Dave Wilson brought it to my attention that there are some third-person 3D games that give the player no control over the camera at all. Bad game designer! That's what 3D environments are for: it costs you nothing, zip, nada, to provide freedom of perspective. Look: the ordinary human field of view is about 120 degrees wide. The width of the field of view varies considerably in games, and will get larger as HDTV becomes commonplace, but it's nowhere near 120 degrees in any case. In order to compensate for the fact that the player is effectively trying to play while wearing a box over her head, she needs decent camera controls. It can be done well. Look at Spyro the Dragon or Toy Story 2 for the original Playstation, and you'll see excellent examples of smooth, intuitive, player-controlled cameras.

Creatures That Can Resurrect The Corpses of the Fallen


Dungeon Keeper 2.

I've seen this in a couple of places, and it feels like a fun and natural addition to a fantasy game's gameplay. The Dark Necromancer has the power to resurrect the bodies of his fallen enemies and make them fight on his side as zombies or some such. Great touch… or so it seems. Unfortunately, if it's not properly handled, it unbalances a game something fierce, because it creates uncontrolled positive feedback: the more units you lose, the more the enemy gains. As I've said elsewhere, imagine what would happen to chess if you got to keep the pieces you captured to use as your own: the game would be a whole lot shorter. Any game mechanism that enables one side to take over the other side's units is going to require great care in balancing.

Dungeon Keeper actually had no less than four mechanisms for turning enemy creatures into "friendlies," and they were all balanced in different ways:

1. You could capture enemy creatures, put them in the prison, and let them starve to death. (In certain respects Dungeon Keeper made Grand Theft Auto look like a model of human decency, but we won't go into that now.) In that case they turned into low-level skeletons, and skeletons were pretty flimsy warriors at the best of times. It also took a while. Between the time required and the reduction in strength, it wasn't a severely unbalancing technique.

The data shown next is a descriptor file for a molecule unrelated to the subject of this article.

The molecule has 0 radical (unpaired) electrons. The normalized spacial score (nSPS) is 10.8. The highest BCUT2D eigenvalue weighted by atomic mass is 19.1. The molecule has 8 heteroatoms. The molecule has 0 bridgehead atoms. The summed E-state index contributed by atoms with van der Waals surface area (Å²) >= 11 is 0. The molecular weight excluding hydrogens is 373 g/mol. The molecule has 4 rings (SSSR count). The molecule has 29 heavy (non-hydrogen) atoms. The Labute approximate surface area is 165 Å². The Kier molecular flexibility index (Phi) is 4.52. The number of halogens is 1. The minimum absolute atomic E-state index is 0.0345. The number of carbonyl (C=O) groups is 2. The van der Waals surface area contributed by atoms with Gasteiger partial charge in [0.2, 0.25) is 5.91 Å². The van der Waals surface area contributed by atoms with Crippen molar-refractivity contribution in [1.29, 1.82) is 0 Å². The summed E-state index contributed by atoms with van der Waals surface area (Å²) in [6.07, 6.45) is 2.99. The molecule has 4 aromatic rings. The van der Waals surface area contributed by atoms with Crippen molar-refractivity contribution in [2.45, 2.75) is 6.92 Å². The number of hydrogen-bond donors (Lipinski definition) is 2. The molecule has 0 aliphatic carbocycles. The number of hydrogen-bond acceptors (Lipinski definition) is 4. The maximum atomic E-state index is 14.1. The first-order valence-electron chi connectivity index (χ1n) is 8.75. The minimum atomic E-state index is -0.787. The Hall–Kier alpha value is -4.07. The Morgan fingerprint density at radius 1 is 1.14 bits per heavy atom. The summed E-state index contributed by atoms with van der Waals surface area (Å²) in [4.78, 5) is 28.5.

2. You could capture enemy creatures and torture them in the torture chamber (yes, yes, I know), which would eventually cause most of them to switch sides. In this case you got a creature who was just as strong for you as he had been for the enemy's side. The disadvantage here was that it took a very long time and you had to constantly cast expensive healing spells, or the creature would die under torture. Also, the tougher the creature was, the longer it took, so that naturally tended to balance out the benefit.

3. You could drag the bodies of dead enemies to a graveyard, and when enough bodies had been buried there, the graveyard would yield up a vampire. The balancing factors here were that it took several dead creatures (eight, if I remember correctly) to produce one vampire, and the graveyard was extremely expensive to build. On the other hand, vampires were among the most powerful creatures in the game once they were trained up, so this was a highly efficacious technique.

4. The original Dungeon Keeper had a special room called the Scavenger Room, in which your creatures worked to persuade those on the other side to come over -- a sort of traitor recruitment facility. The tradeoff here was that the Scavenger Room was extremely expensive, like the graveyard, and while your creatures were working in it they were not available to train or fight. Besides, the other side could have its own Scavenger Room as well. However, this feature was really too unbalancing -- in two-player mode, whichever side built a Scavenger Room first tended to win -- and so it was eliminated in Dungeon Keeper 2.

In short, Dungeon Keeper is an example of a game that managed to get this right, and one to learn from.

The other problem with resurrecting the corpses of the fallen is that often the resurrecting unit is something very strong: a mighty warlock or something similar. As a result, any group with him in it is well-nigh invincible. If you're going to give a particular unit the power to perform such resurrections, consider making him weak and vulnerable by way of compensation.

Conclusion

I've still got lots more Twinkie Denial Conditions that I didn't have room to use this time around… I'm thinking of setting up a database! But I'm always interested to learn about new ones. Drop me a line at ewadams@designersnotebook.com and tell me about the game design flaws that really hack you off. (You might check the previous columns first to see if I've already mentioned them).